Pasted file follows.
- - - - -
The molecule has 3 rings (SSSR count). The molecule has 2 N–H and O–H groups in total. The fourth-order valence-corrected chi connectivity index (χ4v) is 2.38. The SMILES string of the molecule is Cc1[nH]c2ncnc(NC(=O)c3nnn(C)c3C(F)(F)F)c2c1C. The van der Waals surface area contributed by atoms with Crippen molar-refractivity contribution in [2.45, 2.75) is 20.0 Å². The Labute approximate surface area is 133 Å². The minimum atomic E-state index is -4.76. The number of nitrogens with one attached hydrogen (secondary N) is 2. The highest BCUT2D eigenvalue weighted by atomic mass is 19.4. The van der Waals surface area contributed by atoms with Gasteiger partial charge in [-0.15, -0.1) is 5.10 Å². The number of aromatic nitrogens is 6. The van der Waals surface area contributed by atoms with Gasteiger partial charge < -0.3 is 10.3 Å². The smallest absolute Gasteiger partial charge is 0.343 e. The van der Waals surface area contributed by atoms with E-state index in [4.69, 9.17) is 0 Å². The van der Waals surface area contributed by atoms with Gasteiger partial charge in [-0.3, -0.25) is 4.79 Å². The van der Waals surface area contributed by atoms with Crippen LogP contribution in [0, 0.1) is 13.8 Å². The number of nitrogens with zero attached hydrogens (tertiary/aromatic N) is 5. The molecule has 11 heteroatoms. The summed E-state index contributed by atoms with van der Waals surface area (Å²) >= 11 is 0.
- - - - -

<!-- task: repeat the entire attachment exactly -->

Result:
The molecule has 3 rings (SSSR count). The molecule has 2 N–H and O–H groups in total. The fourth-order valence-corrected chi connectivity index (χ4v) is 2.38. The SMILES string of the molecule is Cc1[nH]c2ncnc(NC(=O)c3nnn(C)c3C(F)(F)F)c2c1C. The van der Waals surface area contributed by atoms with Crippen molar-refractivity contribution in [2.45, 2.75) is 20.0 Å². The Labute approximate surface area is 133 Å². The minimum atomic E-state index is -4.76. The number of nitrogens with one attached hydrogen (secondary N) is 2. The highest BCUT2D eigenvalue weighted by atomic mass is 19.4. The van der Waals surface area contributed by atoms with Gasteiger partial charge in [-0.15, -0.1) is 5.10 Å². The number of aromatic nitrogens is 6. The van der Waals surface area contributed by atoms with Gasteiger partial charge < -0.3 is 10.3 Å². The smallest absolute Gasteiger partial charge is 0.343 e. The van der Waals surface area contributed by atoms with E-state index in [4.69, 9.17) is 0 Å². The van der Waals surface area contributed by atoms with Gasteiger partial charge in [-0.3, -0.25) is 4.79 Å². The van der Waals surface area contributed by atoms with Crippen LogP contribution in [0, 0.1) is 13.8 Å². The number of nitrogens with zero attached hydrogens (tertiary/aromatic N) is 5. The molecule has 11 heteroatoms. The summed E-state index contributed by atoms with van der Waals surface area (Å²) >= 11 is 0.